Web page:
One other thing I'll add, because it looks likely:

Sugoi Piston 140 L/S Compression Top

If the temperature looks to be in the lower 50's or slightly cooler for the race, I'll likely wear this under my tri-top. It's another great piece of compression kit, but it's not insulated or anything (don't think Under Armour Cold Weather gear, for instance) - it's really just enough protection to stay comfortable, but not necessarily warm. I wore it for a 10k race last weekend in conditions that look to be almost identical to the race day forecast and it worked great.

So to recap: I'll be the guy in spandex.

Well that was fun, but here's the stuff that really matters.

The Twin Cities marathon route is largely flat, even slightly downhill, except for a couple of hilly bookends. There's a bit of a climb from about mile 2 to 2.5, and a steady, sometimes pain-in-the-ass climb from about mile 21.5 - 23.5. The early climb I'm not worried about and will take care of itself. The later climb will hopefully be something I can strategerize around.

I'm going to line up with the 3:50 pace group, and aim to hold an 8:45/mi average. I'm not going to shackle myself to that group, or even that pace - particularly on descents, while I'm not going to go balls to the walls sprinting down or anything, I do like to just let gravity do the work there. Likewise if I feel like it's most sensible to back off, I'll let that group go. But ideally, somewhere in the later half of the marathon the 3:50 group will be either right with me, or slightly behind me.

I'm breaking the race into sections with its own strategy. The first half I'm not worried about - stay comfortable and easy. In fact, up to mile 15 it's just about settling in and running my race. From miles 15-18 I think I'll have a bit of a headgame - I want to remember this is just an easy 5k. At mile 18, I want three things to happen. First, to have stayed positive and comfortable so that I can think - I have 8 miles to go, that's just an average weekend run, no big deal. Second, to think again that I have a 5k to mile 21, and that's no big deal, and third - to try and push the pace just a bit if I can for that 5k. I'd like to arrive at mile 21, in advance of the last hilly section, with just a bit of cushion, or at least momentum.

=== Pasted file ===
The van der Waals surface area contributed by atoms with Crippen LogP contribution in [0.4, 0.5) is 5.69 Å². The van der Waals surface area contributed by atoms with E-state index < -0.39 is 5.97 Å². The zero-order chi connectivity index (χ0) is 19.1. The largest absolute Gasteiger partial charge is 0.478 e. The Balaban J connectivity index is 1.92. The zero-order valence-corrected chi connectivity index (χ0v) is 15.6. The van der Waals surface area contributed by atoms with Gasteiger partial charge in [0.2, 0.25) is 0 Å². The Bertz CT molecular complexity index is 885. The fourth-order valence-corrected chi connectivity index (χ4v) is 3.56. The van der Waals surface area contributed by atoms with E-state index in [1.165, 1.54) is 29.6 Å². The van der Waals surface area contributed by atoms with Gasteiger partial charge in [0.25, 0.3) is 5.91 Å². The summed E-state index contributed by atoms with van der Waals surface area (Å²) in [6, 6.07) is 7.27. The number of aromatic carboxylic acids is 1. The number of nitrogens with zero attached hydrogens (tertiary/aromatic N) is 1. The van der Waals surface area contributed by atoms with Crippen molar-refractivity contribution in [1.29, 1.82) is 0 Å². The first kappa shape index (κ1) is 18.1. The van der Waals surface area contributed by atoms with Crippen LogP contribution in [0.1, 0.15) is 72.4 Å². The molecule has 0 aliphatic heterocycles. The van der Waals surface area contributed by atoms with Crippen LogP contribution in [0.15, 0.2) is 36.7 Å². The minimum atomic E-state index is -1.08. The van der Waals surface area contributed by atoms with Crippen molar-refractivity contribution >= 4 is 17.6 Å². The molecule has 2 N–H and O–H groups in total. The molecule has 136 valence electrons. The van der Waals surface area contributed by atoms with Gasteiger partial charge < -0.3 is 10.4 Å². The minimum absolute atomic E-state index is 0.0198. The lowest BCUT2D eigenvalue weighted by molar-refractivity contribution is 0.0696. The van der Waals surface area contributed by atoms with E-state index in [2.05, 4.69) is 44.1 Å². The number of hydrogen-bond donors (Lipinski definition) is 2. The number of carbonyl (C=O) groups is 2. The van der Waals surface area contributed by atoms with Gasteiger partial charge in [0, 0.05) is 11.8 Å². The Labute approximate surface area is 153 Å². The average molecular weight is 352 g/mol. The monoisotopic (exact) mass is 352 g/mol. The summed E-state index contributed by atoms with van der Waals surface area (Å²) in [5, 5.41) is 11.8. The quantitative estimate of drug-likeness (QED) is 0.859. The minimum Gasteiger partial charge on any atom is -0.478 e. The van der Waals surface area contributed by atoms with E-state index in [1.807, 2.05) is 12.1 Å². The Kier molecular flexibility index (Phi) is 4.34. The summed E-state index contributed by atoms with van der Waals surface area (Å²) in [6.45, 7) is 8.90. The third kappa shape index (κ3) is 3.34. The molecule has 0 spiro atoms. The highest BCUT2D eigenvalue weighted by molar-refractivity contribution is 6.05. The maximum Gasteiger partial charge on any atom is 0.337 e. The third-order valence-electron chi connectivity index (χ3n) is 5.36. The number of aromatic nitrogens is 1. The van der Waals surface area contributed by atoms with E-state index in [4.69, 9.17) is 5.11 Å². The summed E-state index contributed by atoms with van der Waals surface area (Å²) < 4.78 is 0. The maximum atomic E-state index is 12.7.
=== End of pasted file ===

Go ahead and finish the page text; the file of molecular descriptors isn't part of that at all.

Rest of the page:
The hills through mile 23 will take care of themselves. I'll keep the "crest", at around mile 23.5, as my beacon. Once I reach that, it's all downhill to the finish. Once I reach that crest, it's pedal down to the finish line - whatever I have left. The goal is 3:50. The secondary goal is anything under 4 hours.

So really, the race is broken up into manageable, thoughtful sections - the first 15 are really just comfortable, even considered a warm up. 15-18 are strictly mental - "it's just a 5k". 18-21 is more intentional - pushing the pace a bit for 5k - there is no spoon. 21 - 23.5 are about getting up the hill comfortable and in charge of myself. 23.5 to the finish is whatever I have left.

I think the only way I'd be disappointed with myself or my effort is if I execute poorly. If I blow the things I'm in charge of. The unknowns about going 26.2 - well those will show up, that'll happen, and I'll deal with it. If it means a sacrifice or rearrangement of my goals and priorities while on the fly, that's fine. If everything goes according to plan and I just physically can't hang, or blow up at some point, well that's fine too as long as it's not because of something stupid like missed nutrition or something else in my control - if I go down in flames, it'll be only because I lit the fire. I'm setting an aggressive but realistic goal for myself. If the day proves me wrong - that's racing. But I feel strong. Excited. Ready to roll. Just looking forward to the energy of race day more than anything else, I think. Another opportunity to be out there, to appreciate the fitness just to do this sort of thing, to enjoy a fall day doing something I love. It's not rocket science after all, any of it.

So, that's it. To do my best and choose extraordinary. Updates to come as race day approaches. See you at the gun.

Thursday, September 23, 2010

There is (still) no spoon.

Start with this YouTube clip: There is no spoon. (Sadly, embedding isn't available on this clip, so you'll have to just go watch it.)

If you've been here for some time, you'll know that I've referenced this before. A lot. Do a search up there for "There is no spoon" on the blog and you'll get all the entries. It's not a useless exercise - go ahead if you feel like it, I'll wait.

In short the idea is that our notions of ourselves, of our abilities - and not perhaps our actual abilities - are what define what we're capable of. We are - however great or small - what we think we are. Or rather, we will be however great or small we think we'll be. True enough in life, no question, but tangible within the confines of the game, for sure.